Lawmakers send controversial gun bill to Mike DeWine

Credit: Laura A. Bischoff

Credit: Laura A. Bischoff

A controversial “stand your ground” gun rights bill is heading to Gov. Mike DeWine, a Greene County Republican who promised to push through gun reforms after the mass shooting in Dayton’s Oregon District.

The Ohio House voted 51-31 late Thursday in favor of the measure. The Ohio Senate voted 18-11 on Friday. Four Republicans, including state Sen. Peggy Lehner of Kettering, joined Democrats voting against the bill.

Under current law, Ohioans have a “duty to retreat” from danger in public places before using deadly force in defense of themselves or others. Senate Bill 175 would remove that duty.

“Stand Your Ground” is opposed by many county prosecutors and police chiefs, including Dayton Police Chief Richard Biehl, who said it would make communities less safe and encourage armed vigilantism.

But state Sen. Terry Johnson, R-McDermott, said it’s a simple change that will clarify self-defense law and he disputed the “stand your ground” label.

Sending the bill to DeWine puts the governor in a difficult position. DeWine has been non-committal on whether he’d sign or veto it. Overriding a veto requires 20 votes in the Senate and 60 in the House.

In the months after the Dayton mass shooting, DeWine proposed a package of gun law changes that included a voluntary background check system for private party sales, an expansion of 72-hour hospital holds to include people suffering from chronic alcoholism or substance abuse disorder, and stiffer penalties for repeat offenders who use firearms. But that package failed to gain traction in the GOP-controlled General Assembly.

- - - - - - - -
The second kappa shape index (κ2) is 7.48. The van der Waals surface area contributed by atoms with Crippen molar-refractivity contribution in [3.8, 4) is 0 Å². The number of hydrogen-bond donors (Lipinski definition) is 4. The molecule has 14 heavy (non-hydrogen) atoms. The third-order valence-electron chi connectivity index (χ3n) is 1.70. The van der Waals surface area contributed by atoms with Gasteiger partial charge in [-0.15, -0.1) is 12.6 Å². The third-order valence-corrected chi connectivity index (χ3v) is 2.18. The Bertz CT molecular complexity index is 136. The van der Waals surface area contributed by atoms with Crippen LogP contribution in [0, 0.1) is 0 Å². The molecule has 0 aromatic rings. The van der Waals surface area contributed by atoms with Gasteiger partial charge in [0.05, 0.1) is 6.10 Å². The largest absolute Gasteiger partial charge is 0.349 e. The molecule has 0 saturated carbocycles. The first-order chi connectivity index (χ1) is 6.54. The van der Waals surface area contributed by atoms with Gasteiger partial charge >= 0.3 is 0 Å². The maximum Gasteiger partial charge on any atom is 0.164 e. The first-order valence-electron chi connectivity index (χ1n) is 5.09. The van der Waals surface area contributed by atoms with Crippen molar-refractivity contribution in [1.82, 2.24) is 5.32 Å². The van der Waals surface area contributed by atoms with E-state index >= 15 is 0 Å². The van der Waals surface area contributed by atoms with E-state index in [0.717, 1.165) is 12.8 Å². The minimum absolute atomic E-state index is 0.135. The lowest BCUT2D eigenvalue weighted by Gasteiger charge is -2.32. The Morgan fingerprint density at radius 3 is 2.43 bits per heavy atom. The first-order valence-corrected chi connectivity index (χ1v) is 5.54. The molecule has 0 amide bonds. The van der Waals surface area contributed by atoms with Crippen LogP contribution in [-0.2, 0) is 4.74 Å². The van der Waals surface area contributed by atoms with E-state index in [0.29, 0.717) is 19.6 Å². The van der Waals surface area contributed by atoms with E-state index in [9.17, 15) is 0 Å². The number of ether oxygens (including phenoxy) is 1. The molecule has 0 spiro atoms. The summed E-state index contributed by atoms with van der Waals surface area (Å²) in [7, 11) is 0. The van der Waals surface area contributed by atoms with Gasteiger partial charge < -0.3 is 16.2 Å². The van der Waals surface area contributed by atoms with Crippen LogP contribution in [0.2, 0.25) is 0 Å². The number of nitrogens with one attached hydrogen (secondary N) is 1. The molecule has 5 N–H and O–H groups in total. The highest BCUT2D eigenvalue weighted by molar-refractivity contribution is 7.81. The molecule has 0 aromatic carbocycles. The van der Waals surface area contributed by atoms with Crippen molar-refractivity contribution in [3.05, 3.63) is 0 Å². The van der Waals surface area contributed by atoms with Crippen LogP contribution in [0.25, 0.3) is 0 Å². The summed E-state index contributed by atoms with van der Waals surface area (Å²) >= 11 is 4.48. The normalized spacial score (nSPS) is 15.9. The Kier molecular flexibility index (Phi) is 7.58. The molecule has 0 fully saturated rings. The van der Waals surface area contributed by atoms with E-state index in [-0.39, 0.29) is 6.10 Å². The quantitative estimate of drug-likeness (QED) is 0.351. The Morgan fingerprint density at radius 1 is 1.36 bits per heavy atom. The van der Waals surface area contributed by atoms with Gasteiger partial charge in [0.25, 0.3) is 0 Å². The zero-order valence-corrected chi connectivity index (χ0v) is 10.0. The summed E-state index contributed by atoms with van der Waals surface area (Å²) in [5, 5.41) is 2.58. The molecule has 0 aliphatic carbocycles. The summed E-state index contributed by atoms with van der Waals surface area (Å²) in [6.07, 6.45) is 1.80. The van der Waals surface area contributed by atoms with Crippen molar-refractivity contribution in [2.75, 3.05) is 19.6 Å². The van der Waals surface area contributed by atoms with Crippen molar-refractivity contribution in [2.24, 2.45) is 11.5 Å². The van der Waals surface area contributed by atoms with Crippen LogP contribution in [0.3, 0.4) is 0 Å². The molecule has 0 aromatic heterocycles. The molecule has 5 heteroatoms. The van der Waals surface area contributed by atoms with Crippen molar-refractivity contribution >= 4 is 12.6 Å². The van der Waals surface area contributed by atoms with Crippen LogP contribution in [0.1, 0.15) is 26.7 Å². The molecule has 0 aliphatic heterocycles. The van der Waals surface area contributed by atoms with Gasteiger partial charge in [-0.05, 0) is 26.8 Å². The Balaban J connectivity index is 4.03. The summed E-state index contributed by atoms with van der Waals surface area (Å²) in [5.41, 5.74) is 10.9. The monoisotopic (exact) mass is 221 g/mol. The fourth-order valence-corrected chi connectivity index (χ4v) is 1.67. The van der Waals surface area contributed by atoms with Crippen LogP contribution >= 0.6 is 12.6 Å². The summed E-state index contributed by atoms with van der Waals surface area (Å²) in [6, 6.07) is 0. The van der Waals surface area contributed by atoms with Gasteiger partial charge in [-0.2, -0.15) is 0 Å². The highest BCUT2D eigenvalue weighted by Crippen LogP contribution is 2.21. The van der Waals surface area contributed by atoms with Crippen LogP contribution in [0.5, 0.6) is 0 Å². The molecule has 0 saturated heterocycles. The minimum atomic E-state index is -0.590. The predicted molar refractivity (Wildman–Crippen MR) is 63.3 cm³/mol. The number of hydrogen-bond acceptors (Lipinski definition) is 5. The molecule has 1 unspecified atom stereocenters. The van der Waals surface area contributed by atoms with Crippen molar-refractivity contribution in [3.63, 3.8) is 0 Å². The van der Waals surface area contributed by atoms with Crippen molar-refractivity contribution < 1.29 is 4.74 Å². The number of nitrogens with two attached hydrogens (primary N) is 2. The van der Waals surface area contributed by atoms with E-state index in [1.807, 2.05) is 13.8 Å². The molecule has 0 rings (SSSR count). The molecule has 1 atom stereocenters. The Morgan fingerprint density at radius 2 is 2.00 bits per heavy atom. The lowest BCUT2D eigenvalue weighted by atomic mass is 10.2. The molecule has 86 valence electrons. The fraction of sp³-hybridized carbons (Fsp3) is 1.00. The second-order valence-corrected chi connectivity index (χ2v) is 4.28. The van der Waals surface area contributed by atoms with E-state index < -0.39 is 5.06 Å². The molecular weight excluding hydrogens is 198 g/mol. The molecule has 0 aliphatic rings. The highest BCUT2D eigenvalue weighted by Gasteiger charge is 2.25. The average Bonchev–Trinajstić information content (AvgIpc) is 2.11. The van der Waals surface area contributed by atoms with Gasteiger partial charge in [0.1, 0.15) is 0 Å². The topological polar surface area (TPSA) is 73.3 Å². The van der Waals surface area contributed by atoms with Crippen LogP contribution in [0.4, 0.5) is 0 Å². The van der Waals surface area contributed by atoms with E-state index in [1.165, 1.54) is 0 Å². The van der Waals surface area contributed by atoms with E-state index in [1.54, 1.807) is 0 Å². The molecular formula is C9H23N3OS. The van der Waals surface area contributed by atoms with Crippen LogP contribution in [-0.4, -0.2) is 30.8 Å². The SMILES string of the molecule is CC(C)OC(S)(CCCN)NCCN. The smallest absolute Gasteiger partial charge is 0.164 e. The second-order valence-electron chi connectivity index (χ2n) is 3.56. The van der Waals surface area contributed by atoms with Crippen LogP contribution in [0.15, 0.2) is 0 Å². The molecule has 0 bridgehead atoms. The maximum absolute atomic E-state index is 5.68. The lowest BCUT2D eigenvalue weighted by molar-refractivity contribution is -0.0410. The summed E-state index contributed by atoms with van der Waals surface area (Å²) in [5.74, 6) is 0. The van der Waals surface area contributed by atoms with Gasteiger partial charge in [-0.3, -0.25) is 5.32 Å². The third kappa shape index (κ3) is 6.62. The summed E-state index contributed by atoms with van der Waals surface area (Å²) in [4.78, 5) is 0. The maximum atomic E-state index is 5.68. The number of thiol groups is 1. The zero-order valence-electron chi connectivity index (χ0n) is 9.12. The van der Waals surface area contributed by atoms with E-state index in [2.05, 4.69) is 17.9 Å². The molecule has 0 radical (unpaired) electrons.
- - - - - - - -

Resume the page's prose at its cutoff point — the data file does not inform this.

“Stand Your Ground” opponents warned that it could disproportionately impact people of color and they noted it goes against what Dayton residents pleaded for after the mass shooting.

Dion Green, whose father Derrick Fudge was murdered in the Dayton shooting, testified against the bill. “More will die if this bill passes,” Green told lawmakers this week.

Lawmakers this week put the final touches on a $2.1 billion, two-year capital spending plan that includes money for schools, prisons, parks and community projects. The House voted 77-7 and the Senate voted 29-0 in favor of the capital budget bill.

Here’s a look at some significant changes to Ohio’s gun laws over the years:

1859: Ohio bans carrying concealed weapons.

2004: Ohio enacted its first concealed carry weapons permitting system.

2006: Lawmakers approve a bill to pre-empt local jurisdictions from having their own firearms laws. The new law expands the CCW program.

2008: Ohio passes a law expanding the right to use deadly force to defend a home or vehicle. Signed by Gov. Ted Strickland, a Democrat, it is heralded by the NRA as the most sweeping gun rights bill adopted in any state in a decade.

2011: Gov. John Kasich, a Republican, signs into law a measure that allows CCW permitholders to carry guns into bars, restaurants, shopping malls, museums and other places.

2012: Kasich signs another CCW bill into law that allows gun owners to keep firearms in the vehicles in parking facilities.

2014: Kasich signs into law the use of noise suppressors while hunting, a reduction in CCW required training hours to eight from 12 and an expansion of reciprocity of CCW permits with other states. The new law also removes semi-automatic weapons that fire 31 or more cartridges without re-loading from the list of highly regulated dangerous ordnances.

2016: Kasich signs into law a measure to allow CCW permitholders to carry weapons on college campuses, in day care centers, inside public areas of airports and elsewhere. The new law also blocks businesses or property owners from barring CCW permitholders from keeping their firearms in their vehicles.

2018: Following the mass shooting in Parkland, Florida, Kasich changes his position on gun control and backs measures to enhance background checks, prohibit bump stocks, red flag laws and more.

2018: Lawmakers approve a change to self-defense law to shift the burden of proof to the prosecution, instead of the accused. It aligned Ohio law with laws in 49 other states.

2019: Following a mass shooting in Dayton, Gov. Mike DeWine, a Republican, advocates a 17-point plan for gun restrictions and increased mental health services.

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